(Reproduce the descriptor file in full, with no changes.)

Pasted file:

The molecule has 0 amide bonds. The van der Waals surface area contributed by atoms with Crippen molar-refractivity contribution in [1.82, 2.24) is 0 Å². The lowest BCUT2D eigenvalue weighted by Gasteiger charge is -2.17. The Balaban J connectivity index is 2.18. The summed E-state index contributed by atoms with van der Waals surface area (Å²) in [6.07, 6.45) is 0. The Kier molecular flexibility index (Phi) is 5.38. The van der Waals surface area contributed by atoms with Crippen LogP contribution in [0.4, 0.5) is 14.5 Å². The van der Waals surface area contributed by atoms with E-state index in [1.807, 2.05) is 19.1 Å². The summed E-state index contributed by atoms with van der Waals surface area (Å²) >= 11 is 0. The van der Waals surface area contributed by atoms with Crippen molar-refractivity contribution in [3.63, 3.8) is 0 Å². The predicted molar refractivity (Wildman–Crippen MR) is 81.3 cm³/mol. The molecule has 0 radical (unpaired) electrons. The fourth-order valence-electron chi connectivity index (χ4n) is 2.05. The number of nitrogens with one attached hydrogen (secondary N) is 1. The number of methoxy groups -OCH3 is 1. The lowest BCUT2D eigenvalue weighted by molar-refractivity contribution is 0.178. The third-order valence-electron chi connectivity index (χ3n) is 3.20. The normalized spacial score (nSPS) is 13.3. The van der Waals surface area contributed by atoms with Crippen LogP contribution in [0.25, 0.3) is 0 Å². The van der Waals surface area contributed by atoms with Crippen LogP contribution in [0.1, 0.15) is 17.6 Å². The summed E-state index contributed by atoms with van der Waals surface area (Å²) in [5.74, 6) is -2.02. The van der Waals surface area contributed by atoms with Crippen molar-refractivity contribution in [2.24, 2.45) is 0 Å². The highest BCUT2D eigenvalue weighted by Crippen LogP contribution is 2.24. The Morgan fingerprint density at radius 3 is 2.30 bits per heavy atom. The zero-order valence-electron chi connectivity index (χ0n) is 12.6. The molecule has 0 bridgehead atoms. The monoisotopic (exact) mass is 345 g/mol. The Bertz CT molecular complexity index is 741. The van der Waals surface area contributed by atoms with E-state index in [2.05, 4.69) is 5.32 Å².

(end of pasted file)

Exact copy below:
The molecule has 0 amide bonds. The van der Waals surface area contributed by atoms with Crippen molar-refractivity contribution in [1.82, 2.24) is 0 Å². The lowest BCUT2D eigenvalue weighted by Gasteiger charge is -2.17. The Balaban J connectivity index is 2.18. The summed E-state index contributed by atoms with van der Waals surface area (Å²) in [6.07, 6.45) is 0. The Kier molecular flexibility index (Phi) is 5.38. The van der Waals surface area contributed by atoms with Crippen LogP contribution in [0.4, 0.5) is 14.5 Å². The van der Waals surface area contributed by atoms with E-state index in [1.807, 2.05) is 19.1 Å². The summed E-state index contributed by atoms with van der Waals surface area (Å²) >= 11 is 0. The van der Waals surface area contributed by atoms with Crippen molar-refractivity contribution in [3.63, 3.8) is 0 Å². The predicted molar refractivity (Wildman–Crippen MR) is 81.3 cm³/mol. The molecule has 0 radical (unpaired) electrons. The fourth-order valence-electron chi connectivity index (χ4n) is 2.05. The number of nitrogens with one attached hydrogen (secondary N) is 1. The number of methoxy groups -OCH3 is 1. The lowest BCUT2D eigenvalue weighted by molar-refractivity contribution is 0.178. The third-order valence-electron chi connectivity index (χ3n) is 3.20. The normalized spacial score (nSPS) is 13.3. The van der Waals surface area contributed by atoms with Crippen LogP contribution in [0.25, 0.3) is 0 Å². The van der Waals surface area contributed by atoms with Crippen LogP contribution in [0.1, 0.15) is 17.6 Å². The summed E-state index contributed by atoms with van der Waals surface area (Å²) in [5.74, 6) is -2.02. The van der Waals surface area contributed by atoms with Crippen molar-refractivity contribution in [2.24, 2.45) is 0 Å². The highest BCUT2D eigenvalue weighted by Crippen LogP contribution is 2.24. The Morgan fingerprint density at radius 3 is 2.30 bits per heavy atom. The zero-order valence-electron chi connectivity index (χ0n) is 12.6. The molecule has 0 bridgehead atoms. The monoisotopic (exact) mass is 345 g/mol. The Bertz CT molecular complexity index is 741. The van der Waals surface area contributed by atoms with E-state index in [2.05, 4.69) is 5.32 Å².